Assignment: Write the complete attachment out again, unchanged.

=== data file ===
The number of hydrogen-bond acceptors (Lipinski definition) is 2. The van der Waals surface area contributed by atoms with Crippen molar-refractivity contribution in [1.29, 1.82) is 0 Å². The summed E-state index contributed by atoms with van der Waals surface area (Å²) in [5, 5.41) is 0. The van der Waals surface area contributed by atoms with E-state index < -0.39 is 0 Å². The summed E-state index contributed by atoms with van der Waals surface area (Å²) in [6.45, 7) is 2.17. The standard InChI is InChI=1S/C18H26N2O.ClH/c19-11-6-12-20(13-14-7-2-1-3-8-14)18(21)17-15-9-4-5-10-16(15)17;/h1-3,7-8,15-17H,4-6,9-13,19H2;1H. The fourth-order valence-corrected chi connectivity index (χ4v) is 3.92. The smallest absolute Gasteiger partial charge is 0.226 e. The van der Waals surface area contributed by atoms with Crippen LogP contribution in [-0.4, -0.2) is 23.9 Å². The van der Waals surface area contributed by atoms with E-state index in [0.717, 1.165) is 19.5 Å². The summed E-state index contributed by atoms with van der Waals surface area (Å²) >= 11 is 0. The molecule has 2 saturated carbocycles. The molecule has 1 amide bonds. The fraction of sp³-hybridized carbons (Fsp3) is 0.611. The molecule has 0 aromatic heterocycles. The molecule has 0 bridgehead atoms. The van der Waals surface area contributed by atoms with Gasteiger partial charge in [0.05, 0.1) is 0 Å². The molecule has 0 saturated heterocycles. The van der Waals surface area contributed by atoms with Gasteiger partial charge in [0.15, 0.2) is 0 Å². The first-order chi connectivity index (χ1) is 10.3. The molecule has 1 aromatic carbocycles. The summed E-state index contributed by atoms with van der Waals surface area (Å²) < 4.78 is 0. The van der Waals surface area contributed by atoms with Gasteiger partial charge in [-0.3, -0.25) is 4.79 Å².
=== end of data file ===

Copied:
The number of hydrogen-bond acceptors (Lipinski definition) is 2. The van der Waals surface area contributed by atoms with Crippen molar-refractivity contribution in [1.29, 1.82) is 0 Å². The summed E-state index contributed by atoms with van der Waals surface area (Å²) in [5, 5.41) is 0. The van der Waals surface area contributed by atoms with E-state index < -0.39 is 0 Å². The summed E-state index contributed by atoms with van der Waals surface area (Å²) in [6.45, 7) is 2.17. The standard InChI is InChI=1S/C18H26N2O.ClH/c19-11-6-12-20(13-14-7-2-1-3-8-14)18(21)17-15-9-4-5-10-16(15)17;/h1-3,7-8,15-17H,4-6,9-13,19H2;1H. The fourth-order valence-corrected chi connectivity index (χ4v) is 3.92. The smallest absolute Gasteiger partial charge is 0.226 e. The van der Waals surface area contributed by atoms with Crippen LogP contribution in [-0.4, -0.2) is 23.9 Å². The van der Waals surface area contributed by atoms with E-state index in [0.717, 1.165) is 19.5 Å². The summed E-state index contributed by atoms with van der Waals surface area (Å²) >= 11 is 0. The molecule has 2 saturated carbocycles. The molecule has 1 amide bonds. The fraction of sp³-hybridized carbons (Fsp3) is 0.611. The molecule has 0 aromatic heterocycles. The molecule has 0 bridgehead atoms. The van der Waals surface area contributed by atoms with Gasteiger partial charge in [0.05, 0.1) is 0 Å². The molecule has 0 saturated heterocycles. The van der Waals surface area contributed by atoms with Gasteiger partial charge in [0.15, 0.2) is 0 Å². The first-order chi connectivity index (χ1) is 10.3. The molecule has 1 aromatic carbocycles. The summed E-state index contributed by atoms with van der Waals surface area (Å²) < 4.78 is 0. The van der Waals surface area contributed by atoms with Gasteiger partial charge in [-0.3, -0.25) is 4.79 Å².